Why the individual variation?

The concepts of the motivation equation and success spirals give another hint at why goal-driven behaviour might vary between people. Nick Winter talks about this in his book The Motivation Hacker; he shows the difference between his past self, who had very low expectancy of success and set few goals, and his present self, with high expectancy of success and with goal-directed behaviour filling most of his time.

I actually remember a shift like this in my own life, although it was back in seventh grade and I’ve probably editorialized the memories to make a good narrative. My sixth grade self didn’t really have a concept of wanting something and thus doing something about it. At some point, over a period of a year or two, I experienced some minor successes. I was swimming faster, and for the first time ever, a coach made comments about my ‘natural talent.’ My friends wanted to get on the honour roll with an 80% average, and in first semester, both of them did and I didn’t; I was upset and decided to work harder, a concept I’d never applied to school, and saw results the next semester when my average was on par with theirs. It only took a few events like that, inconsequential in themselves, before my self-image was of someone who could reliably accomplish things through hard work. My parents helpfully reinforced this self-stereotype by making proud comments about my willpower and determination.

In hindsight I'm not sure whether this was a defining year; whether it actually made the difference, in the long run, or whether it was inevitable that some cluster of minor successes would have set off the same cascade later. It may be that some innate personality trait distinguishes the people who take those types of experiences and interpret them as success spirals from those who remained disengaged.

 

The More Important Question

Apart from the question of personal individual variation, though, there’s a more relevant question. Given that you’re already at a particular place on the continuum from planning-everything to doing-everything-as-you-feel-like-it, how much should you want to set goals, versus following urges? More importantly, what actions are helped versus harmed by explicit goal-setting.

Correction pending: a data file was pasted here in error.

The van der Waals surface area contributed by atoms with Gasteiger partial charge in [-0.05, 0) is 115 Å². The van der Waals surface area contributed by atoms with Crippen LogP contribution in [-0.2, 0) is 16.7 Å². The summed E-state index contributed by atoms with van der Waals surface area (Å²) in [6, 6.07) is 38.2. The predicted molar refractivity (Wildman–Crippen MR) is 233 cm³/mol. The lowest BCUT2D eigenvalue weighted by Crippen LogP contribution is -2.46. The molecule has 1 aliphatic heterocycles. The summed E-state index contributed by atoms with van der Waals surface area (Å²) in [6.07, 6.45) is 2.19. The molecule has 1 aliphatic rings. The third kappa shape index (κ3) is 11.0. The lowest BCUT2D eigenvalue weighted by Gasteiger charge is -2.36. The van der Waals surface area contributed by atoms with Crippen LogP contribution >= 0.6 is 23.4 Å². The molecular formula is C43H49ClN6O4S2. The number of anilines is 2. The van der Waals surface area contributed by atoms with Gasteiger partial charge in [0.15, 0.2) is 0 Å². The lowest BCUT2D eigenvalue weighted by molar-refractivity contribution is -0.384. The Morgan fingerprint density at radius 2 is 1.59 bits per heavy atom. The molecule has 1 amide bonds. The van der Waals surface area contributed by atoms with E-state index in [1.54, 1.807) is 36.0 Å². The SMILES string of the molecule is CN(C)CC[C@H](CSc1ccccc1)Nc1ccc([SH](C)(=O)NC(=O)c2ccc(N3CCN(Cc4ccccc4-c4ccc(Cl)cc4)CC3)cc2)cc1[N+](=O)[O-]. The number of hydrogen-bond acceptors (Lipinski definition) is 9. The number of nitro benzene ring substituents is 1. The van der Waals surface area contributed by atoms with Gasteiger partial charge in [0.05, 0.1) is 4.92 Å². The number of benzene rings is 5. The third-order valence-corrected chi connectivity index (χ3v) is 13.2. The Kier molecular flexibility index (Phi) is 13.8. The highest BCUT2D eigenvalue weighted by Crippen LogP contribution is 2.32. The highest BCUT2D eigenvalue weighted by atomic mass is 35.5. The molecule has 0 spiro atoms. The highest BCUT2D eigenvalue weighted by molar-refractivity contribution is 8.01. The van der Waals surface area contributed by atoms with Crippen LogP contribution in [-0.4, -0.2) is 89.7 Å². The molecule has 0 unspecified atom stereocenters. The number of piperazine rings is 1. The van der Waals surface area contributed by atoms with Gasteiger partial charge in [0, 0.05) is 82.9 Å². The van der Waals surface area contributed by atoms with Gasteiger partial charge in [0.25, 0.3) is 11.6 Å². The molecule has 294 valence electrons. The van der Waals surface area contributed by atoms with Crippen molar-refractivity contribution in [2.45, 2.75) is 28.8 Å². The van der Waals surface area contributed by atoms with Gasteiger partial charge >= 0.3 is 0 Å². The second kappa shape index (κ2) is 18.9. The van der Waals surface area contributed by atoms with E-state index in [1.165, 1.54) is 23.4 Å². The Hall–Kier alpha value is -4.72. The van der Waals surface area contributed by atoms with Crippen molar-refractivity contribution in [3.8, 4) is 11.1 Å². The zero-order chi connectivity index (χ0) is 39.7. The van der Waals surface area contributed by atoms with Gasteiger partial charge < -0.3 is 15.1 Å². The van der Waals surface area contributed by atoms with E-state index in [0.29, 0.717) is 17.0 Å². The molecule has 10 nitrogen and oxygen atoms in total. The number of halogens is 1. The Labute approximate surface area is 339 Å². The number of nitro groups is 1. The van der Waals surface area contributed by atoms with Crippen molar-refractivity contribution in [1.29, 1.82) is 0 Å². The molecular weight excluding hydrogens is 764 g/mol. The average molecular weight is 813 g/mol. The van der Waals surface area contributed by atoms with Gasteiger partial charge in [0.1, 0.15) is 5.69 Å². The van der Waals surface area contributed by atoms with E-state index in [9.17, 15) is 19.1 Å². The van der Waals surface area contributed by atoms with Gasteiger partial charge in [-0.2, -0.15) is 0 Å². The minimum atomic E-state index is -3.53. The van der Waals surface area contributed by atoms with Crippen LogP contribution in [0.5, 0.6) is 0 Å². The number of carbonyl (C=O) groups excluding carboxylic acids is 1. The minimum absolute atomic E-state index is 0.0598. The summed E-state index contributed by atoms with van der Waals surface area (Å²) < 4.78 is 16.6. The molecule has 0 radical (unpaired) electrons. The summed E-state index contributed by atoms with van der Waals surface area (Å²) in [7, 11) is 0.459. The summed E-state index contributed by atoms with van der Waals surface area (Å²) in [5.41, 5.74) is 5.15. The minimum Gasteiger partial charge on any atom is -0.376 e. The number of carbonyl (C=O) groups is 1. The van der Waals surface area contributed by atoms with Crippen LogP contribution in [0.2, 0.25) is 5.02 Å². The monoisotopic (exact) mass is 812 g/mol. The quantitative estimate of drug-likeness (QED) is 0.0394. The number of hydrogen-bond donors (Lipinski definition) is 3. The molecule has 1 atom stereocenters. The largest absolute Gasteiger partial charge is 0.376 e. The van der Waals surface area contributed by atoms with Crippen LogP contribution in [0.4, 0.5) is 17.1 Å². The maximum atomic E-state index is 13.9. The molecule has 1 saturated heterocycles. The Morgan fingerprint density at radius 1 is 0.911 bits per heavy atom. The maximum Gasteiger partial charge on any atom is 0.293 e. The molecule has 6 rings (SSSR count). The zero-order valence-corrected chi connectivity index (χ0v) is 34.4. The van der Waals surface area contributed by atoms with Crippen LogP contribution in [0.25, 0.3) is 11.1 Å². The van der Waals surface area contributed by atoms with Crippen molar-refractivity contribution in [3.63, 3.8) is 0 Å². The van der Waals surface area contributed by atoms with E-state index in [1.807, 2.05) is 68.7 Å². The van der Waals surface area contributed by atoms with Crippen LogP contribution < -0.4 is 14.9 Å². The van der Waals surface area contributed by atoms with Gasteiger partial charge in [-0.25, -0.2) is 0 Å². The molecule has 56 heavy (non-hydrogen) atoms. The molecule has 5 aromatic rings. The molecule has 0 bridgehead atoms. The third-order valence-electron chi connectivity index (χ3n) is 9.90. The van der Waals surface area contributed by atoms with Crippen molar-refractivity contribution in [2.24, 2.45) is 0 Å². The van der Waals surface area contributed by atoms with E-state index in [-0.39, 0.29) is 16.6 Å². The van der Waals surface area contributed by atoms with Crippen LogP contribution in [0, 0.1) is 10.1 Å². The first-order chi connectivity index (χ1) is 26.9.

Creative Goals

As Paul Graham points out, a lot of the cool things that have been accomplished in the past weren’t done through self-discipline:

One of the most dangerous illusions you get from school is the idea that doing great things requires a lot of discipline. Most subjects are taught in such a boring way that it's only by discipline that you can flog yourself through them. So I was surprised when, early in college, I read a quote by Wittgenstein saying that he had no self-discipline and had never been able to deny himself anything, not even a cup of coffee.

Now I know a number of people who do great work, and it's the same with all of them. They have little discipline. They're all terrible procrastinators and find it almost impossible to make themselves do anything they're not interested in. One still hasn't sent out his half of the thank-you notes from his wedding, four years ago. Another has 26,000 emails in her inbox.

I'm not saying you can get away with zero self-discipline. You probably need about the amount you need to go running. I'm often reluctant to go running, but once I do, I enjoy it. And if I don't run for several days, I feel ill. It's the same with people who do great things. They know they'll feel bad if they don't work, and they have enough discipline to get themselves to their desks to start working. But once they get started, interest takes over, and discipline is no longer necessary.

Do you think Shakespeare was gritting his teeth and diligently trying to write Great Literature? Of course not. He was having fun. That's why he's so good.